About Canada national parks
“National parks are among Canada’s – and the world’s – natural jewels. They represent the power of Canada’s natural environment which has shaped not only the geography of this country, but also the course of its history and the experiences of the people who live and travel here.” – Parks Canada
National parks are located on the Atlantic, Pacific and Arctic coasts, across the interior mountains and plains and Great Lakes, reaching as far north and south as Canada goes.
How the railway shaped the national parks of Canada
In the early 1800’s, inspired by the Northern Pacific Railway’s relationship with Yellowstone National Park, the Canadian Pacific Railway’s General Manager began urging Prime Minister John A. Macdonald to create park reserves along the CPR right-of-way. Favourable to the idea, the Prime Minster designated the Canada’s very first national park at Cave and Basin Hot Springs in 1885.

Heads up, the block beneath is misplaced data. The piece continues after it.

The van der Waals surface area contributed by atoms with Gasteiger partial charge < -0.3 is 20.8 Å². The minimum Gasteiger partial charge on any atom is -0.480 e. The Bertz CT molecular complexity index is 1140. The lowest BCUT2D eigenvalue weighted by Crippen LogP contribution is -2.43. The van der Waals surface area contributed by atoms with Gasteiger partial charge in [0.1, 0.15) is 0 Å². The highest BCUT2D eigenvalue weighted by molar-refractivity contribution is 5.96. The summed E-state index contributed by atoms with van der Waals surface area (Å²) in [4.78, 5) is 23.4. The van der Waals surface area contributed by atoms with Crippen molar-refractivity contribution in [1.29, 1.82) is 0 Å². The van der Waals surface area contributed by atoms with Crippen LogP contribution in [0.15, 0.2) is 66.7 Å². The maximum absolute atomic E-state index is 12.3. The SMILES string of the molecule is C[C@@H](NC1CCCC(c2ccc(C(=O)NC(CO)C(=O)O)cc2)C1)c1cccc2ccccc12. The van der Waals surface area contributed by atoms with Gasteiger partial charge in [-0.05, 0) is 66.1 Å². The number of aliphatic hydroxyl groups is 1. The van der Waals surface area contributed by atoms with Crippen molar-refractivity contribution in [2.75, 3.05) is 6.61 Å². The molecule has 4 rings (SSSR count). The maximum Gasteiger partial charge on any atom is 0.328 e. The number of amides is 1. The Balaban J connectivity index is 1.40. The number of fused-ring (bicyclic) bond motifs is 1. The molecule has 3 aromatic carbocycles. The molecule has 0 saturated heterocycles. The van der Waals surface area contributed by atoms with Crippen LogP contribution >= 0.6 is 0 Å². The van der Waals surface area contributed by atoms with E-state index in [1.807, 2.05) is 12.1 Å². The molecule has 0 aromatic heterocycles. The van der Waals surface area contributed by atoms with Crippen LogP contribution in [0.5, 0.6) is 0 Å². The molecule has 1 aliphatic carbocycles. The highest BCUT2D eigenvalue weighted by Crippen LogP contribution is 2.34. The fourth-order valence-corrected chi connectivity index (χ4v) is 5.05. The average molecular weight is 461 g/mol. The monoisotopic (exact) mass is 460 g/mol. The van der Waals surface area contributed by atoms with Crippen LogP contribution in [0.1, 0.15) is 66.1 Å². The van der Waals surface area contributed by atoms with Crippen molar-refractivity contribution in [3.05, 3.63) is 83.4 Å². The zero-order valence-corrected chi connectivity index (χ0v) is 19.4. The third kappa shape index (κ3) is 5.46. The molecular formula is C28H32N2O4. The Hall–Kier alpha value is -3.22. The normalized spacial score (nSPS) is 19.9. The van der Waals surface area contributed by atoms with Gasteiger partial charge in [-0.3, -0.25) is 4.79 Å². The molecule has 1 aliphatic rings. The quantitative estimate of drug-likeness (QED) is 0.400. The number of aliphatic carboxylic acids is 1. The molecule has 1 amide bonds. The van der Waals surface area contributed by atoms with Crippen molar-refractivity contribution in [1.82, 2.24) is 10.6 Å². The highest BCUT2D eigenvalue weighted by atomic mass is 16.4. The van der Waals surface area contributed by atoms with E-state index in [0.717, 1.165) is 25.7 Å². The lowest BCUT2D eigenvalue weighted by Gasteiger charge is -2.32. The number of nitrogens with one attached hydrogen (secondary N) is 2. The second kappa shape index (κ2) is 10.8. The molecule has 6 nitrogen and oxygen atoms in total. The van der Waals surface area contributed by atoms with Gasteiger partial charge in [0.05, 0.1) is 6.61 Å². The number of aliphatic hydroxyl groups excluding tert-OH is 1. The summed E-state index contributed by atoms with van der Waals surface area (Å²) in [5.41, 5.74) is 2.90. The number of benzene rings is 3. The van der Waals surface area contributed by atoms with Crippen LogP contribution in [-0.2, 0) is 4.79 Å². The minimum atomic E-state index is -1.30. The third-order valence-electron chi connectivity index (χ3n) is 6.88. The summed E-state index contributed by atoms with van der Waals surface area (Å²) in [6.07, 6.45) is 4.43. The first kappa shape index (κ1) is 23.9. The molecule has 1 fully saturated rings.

This important piece of land on the eastern slope of the Rockies adjacent the railway line started out as a mere 2,592 hectares until, in 1887, Parliament passed the Rocky Mountain Parks Act expanding the reserve by 2500% to 67,400 hectares.
The Rocky Mountain Parks act declared that the land was “hereby reserved and set apart as a public park and pleasure ground for the benefit, advantage and enjoyment of the people of Canada”. In 1930 the name was changed to what we all know now as Banff National Park.
Order your free Parks Canada Pass here
For all of 2017 the national parks Canada pass gives you unlimited opportunities to enjoy Canada’s National Parks, National Marine Conservation Areas and National Historic Sites across the country!
Good things to know:
- You only need to order one pass for your group or family if you are all travelling together.
- A 2017 Discovery Pass is valid for everyone arriving in the same vehicle at a national park, or arriving together at a marine conservation area or historic site.
- Activities such as tours or parking that normally carry a separate fee may not be covered by the Discovery Pass.
- Camping fees are not included with the Discovery Pass